Karl was a friend.

How many unpublished books do you have lurking under your bed?
None. The target is the first.

How did you find the publisher/agent? What was the journey like? Ever feel like giving up?
I did all of the regular things: directories of agents; speed dating events at Thrillerfest; blind letters. I did have an agent for a year and thought that I had a small publisher in the Chicago area, but that did not work out and I eventually decided to use Outskirts Press to just get it done. While I am happy with the responsiveness, print quality, and marketing ideas of Outskirts, I am disappointed that the economics do not allow good distribution with book stores and libraries.

 How do your juggle a writing schedule with real-life work, or are you a full time writer?
My other work is as a personal financial manager which gives me great time flexibility. Fortunately, I can afford to build my brand as a writer without it being my primary means of support.

What's the best/worst part of being a writer?
The research is actually the most fun. People love to talk to you if you promise that you will treat them fairly in the story. I could sit in a plaza for hours watching people, reading, and creating the story in my head. Research gave me the excuse to wander around the United Nations neighborhood in New York, ride back and forth on the Metra trains in Chicago, and hang out in a bar in Ripon.

The worst thing is copy editing. Actually, developmental editing was fun. I had a great editor, Ed Robertson, who led me through a 30 % rewrite but I chose to do my own copy editing since I had the software. Never again.

What is the most productive time of the day for you to write?
A. I do best when I wake up at about 6 AM, think for ten to fifteen minutes about how the story should develop, and write for two to three hours with juice and coffee. I need to be mentally refreshed to let my mind wander with my characters and let them solve my plot problems.

Before I really start writing I create an outline and biographies for the key characters. The ideas have been germinating for quite awhile but the act of capturing them is relatively mechanical and I can do that for many hours at a time.

Do you start your projects writing with paper and pen or is it all on the computer?
I keep a notebook for ideas that come at random times, but virtually all of my writing is done at the computer. It is hard to imagine writing with a pen or a typewriter.

What do you draw inspiration from?
People. I have been fortunate to be around many interesting people who are reflected in my characters: the liberal blogger who teaches economics at Berkeley; Mike’s ROTC leader at Notre Dame; his childhood friend who commits suicide; the CIA agent who goes native in Ethiopia; the Catholic priest who counsels Mike after the bombing at Union Station; and many others. I have also been a bit playful in using my friends’ names as characters, although I may charge for naming rights in the next book.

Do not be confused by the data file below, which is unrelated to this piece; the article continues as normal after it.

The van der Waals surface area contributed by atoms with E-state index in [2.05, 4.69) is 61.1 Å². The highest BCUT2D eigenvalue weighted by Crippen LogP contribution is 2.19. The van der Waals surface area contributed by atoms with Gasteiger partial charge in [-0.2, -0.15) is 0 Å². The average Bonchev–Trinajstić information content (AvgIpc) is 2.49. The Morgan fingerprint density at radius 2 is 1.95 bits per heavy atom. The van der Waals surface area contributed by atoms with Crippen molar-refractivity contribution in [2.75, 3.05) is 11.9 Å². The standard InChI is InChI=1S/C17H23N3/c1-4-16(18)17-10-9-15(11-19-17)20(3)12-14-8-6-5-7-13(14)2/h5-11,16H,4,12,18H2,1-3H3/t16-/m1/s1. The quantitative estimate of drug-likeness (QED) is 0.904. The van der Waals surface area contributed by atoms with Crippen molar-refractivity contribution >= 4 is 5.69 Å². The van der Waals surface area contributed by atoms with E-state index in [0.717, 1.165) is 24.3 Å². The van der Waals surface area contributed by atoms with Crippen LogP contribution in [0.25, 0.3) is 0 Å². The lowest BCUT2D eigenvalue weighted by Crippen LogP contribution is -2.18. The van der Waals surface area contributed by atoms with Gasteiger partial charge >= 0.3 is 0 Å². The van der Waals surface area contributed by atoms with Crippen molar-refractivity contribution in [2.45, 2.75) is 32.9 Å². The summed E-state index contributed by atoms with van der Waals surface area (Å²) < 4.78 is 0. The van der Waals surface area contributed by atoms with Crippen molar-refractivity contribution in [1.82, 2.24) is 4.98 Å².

Do you set goals for yourself when you sit down to write such as word count?
I generally write short chapters which contain a central thought or action. If I am fresh such a chapter takes two to three hours to write. I come back later to do grammatical cleanup.

Are you a published or a self published author and how do you come up with your cover art?
My publisher is Outskirts Press, a Print On Demand publisher who does a wonderful job in terms of responsiveness and print quality. They offer an option of a third party cover designer who was able to translate my ideas into an attention catching cover. This was particularly important because I wanted to educate the reader about the geography of the Red Sea area and did not want to bury the map inside the book.

What are you working on now that you can talk about?
The premise is that a group of Texans decide to exercise the option to seceed which the Lone Star State was given when it joined the Union. The story will present a range of perspectives about the state of politics and an undercurrent of conspiracy for and against. I plan to publish early in 2012.

How do/did you deal with rejection letters?
It is very helpful to understand that even the best authors have generally had many, many rejections before being discovered. I am a fan of Kaizen, the Japanese concept of continuous improvement, and view rejections and thoughtful bad reviews as free input on how I can get better. But it does help to have positive feedback from strangers every once in awhile and one of the good things about the industry is that there are a lot of nice professionals willing to offer encouragement as well as constructive criticism.

Reviews are similar. I have about 30 four or five star reviews on Amazon; the one two star review is thoughtful and will help me be a better writer in my next book.

What's your advice about getting an agent?
I do not have the answer. I have learned that it is a mistake to sign with an agent who is not adequately connected to the publishing houses and I would probably try to work through a network of friends to get directly to a publishing house if I could not attract an effective agent. I expect that my marketing efforts and reasonable success with The Target will be influential for my second book, but time will tell.

Do you have a critique partner?
I followed the advice and example of Stephen King in “On Writing”. When I am writing I want to be free to write whatever I feel without worrying about what somebody else will think. Once I have a satisfactory draft I share it with my wife who is an avid reader and has a masters degree in creative writing.

Contacts: http://outskirtspress.com/thetarget


2 comments:

  1. Fascinating interview! Thanks for sharing and for the book recommendation. Have a great weekend!

    ReplyDelete
  2. Thanks for popping over, Nicole. Glad you liked the interview.

    ReplyDelete